on the government. We ask to extend the time
our kids can stay at the nursery, because we can’t leave work
to pick up kids before the school closes. The time extension makes
the school go into the red, and it turns into
the local government’s deficit. At home we can’t have enough time
to nurture our children because both parents work overtime. We don’t have time
to check our kid’s homework, so we depend
on the After School Care program. Women can’t balance
their career and raising children. Responsibility for child care
drives about 70% of women in Japan to permanently leave their work. Therefore their pension will be lower, and that will lead to more people
who will rely on welfare in the future. Since companies
can’t produce much revenue, they can’t afford to hire any new people. So, they ask for
employment adjustment subsidy in order to meet
the government quota to hire more. On and on like this,
the financial pressure on the government escalates. The tighter the government
financing becomes, the more the citizens are burdened
by increasing taxes. What will happen
if we quit working long hours? We will be able to have time
to care for our elderly parents coming home as scheduled, while coordinating
with home or respite care. We will also be able
to pick up our kids in time. Since both parents can continue working, our two incomes can support our families. And I think the most important thing
in our families is: Fathers can have time to listen to their kids every evening
at dinner time. and would be able to engage
in kids’ problems such as school bullying, not to mention to check their homework
and nurturing them. Moreover, mothers who can deal
with both, work and childcare, can keep paying their pension premiums. And the more productivity of companies
means more people to be hired. In short, not having long working hours
helps us solve our social problems without putting a financial burden
on the government in taking care of children,
elderly parents and our health on our own initiative. This is the problem not only for Japan. Take a quick look at this graph. This shows the shift of the rate
of aging population. 23% of Japan’s population are the elderly, the highest percentage in the world. But Korea by the year 2030, China by 2040, will follow us. Korea, China, Singapore and Thailand
are in the “bonus period” of population; they have more young people
than older people. Which means they are more likely
to economically advance because they’re less burdened
by social welfare spending. But they can’t avoid low birth rate
which will come after this period, and the labor cost will hit the roof
and reach the maturation period. Then just like what’s happening
in Japan right now, just putting more time
into work won’t help them in the maturation period in order to survive
in this highly competitive world. So they will have to transform
their business style into one in which they can be
more productive in a short period. I believe Japan plays an important role
in showing other Asian countries a good example of how to go
through this transition, for them to overcome the same problems
they will encounter in the future. That is why I ask you all of you to help. Help the people around you
open their eyes to this idea, however slow the process may be. For instance, please tell the fathers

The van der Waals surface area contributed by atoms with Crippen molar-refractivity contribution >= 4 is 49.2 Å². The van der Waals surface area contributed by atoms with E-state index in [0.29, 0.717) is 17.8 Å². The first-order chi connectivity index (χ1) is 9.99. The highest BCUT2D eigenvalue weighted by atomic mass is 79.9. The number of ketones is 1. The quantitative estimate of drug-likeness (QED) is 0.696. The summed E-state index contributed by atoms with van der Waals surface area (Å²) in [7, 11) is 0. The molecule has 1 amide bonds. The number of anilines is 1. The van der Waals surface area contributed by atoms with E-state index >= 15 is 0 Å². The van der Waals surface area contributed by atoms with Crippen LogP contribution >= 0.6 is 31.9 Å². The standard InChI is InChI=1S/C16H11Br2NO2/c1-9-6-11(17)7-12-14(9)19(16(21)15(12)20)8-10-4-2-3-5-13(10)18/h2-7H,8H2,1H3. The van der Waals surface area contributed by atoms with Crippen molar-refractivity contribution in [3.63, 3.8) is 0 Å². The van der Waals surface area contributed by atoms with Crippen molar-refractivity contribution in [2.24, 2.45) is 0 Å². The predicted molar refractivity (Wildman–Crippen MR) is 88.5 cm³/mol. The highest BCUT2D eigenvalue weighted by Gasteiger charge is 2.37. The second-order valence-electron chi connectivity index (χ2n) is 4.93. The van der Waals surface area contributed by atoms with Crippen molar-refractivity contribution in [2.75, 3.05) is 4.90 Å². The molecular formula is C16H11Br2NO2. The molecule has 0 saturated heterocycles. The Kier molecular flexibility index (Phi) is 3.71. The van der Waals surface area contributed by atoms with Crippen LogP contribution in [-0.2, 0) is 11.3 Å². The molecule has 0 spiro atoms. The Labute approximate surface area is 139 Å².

who have small children, and work overtime, leaving all
the family matters to their wives: Your life will be valued
by your family, not the company. Your company won’t thank you,
a year after you retire, for working hard until the previous year, or praise you saying how great
you had been until the year before last. Instead you will be told by your family
that you have neglected them for the past 30 years. You will be accused of not having done
any household chores for the rest of your life. Do you think it will make you happy? You, the people in managing positions, may boast you haven’t put
any financial pressure on the company because you didn’t get overtime pay
however late you worked. Do you think your subordinates
would be willing to succeed you, as they know you don’t get paid
for overtime, plus there is high responsibility
and a bigger workload, and it is a job that wrecks families? Your subordinates’ motivation
will keep falling, unless you change yourself. And I often hear you, the employers,
say that you are too worried to let your employees go home early
when business is this slow. Brain neuroscientists confirm this: Our brain can concentrate
only for 13 hours after we wake up. After that, our concentration
is as bad as drunk driving. You are paying extra for the time when people tend to make more mistakes
and have less good ideas. Don’t you think it’s too silly?
I want everyone to tell them this. I may not have to tell you this by now, but to conclude this talk,
I would like to ask you to do this and encourage others to do it: Quit working long hours and placing a financial burden
on the government in order to solve
our piled-up problems in Japan. This will let us have more private time and a lot of new ideas
to input into our work, which will improve the quality of our work
and make us more productive. I dream of a society
with work-life synergy, a world where everybody
has a rich work and private life. I hope all of you will join me and work together
with me toward that dream. Thank you very much for your time. (Applause)

100 thoughts on “Life balance: Yoshie Komuro at TEDxTokyo

  1. もっと評価されるべきだと思う。このスタイルを導入してみるチャレンジ精神が会社には必要。

  2. 育児の苦労も、ご自分の会社が短時間労働でうまくいっているのも分かりますが、残念ながら納得できる理屈がないこの話に乗る経営者は皆無でしょう。

  3. 彼女が指摘する問題は誰もが気がつくレベルではあるけどよくまとまってる。


    こっちの  戦後社会体制からの脱却  も安倍総理頼むよ。

  4. 実にあたりまえの話だった。



  5. 素晴らしいと思う。


  6. 私はプログラマーで、個人で請け負う形で長い間働いていた


  7. ワーク ライク シナジー。

  8. なぜ日本は生みたがらない→産んだ後の話….え?

  9. ここにコメントしている人の何人の方が言っているように、「労働時間を短くする具体案」が述べられていなく、「考え方」のまま話が終わったような気がします。大衆に向けて発信したから普遍性のあるような抽象論を話したのか、具体案はコンサル業に関わってくるから言えない、とかいう理由でしょうか。しかし1つぐらい出してもらった方がイメージしやすいと思いました。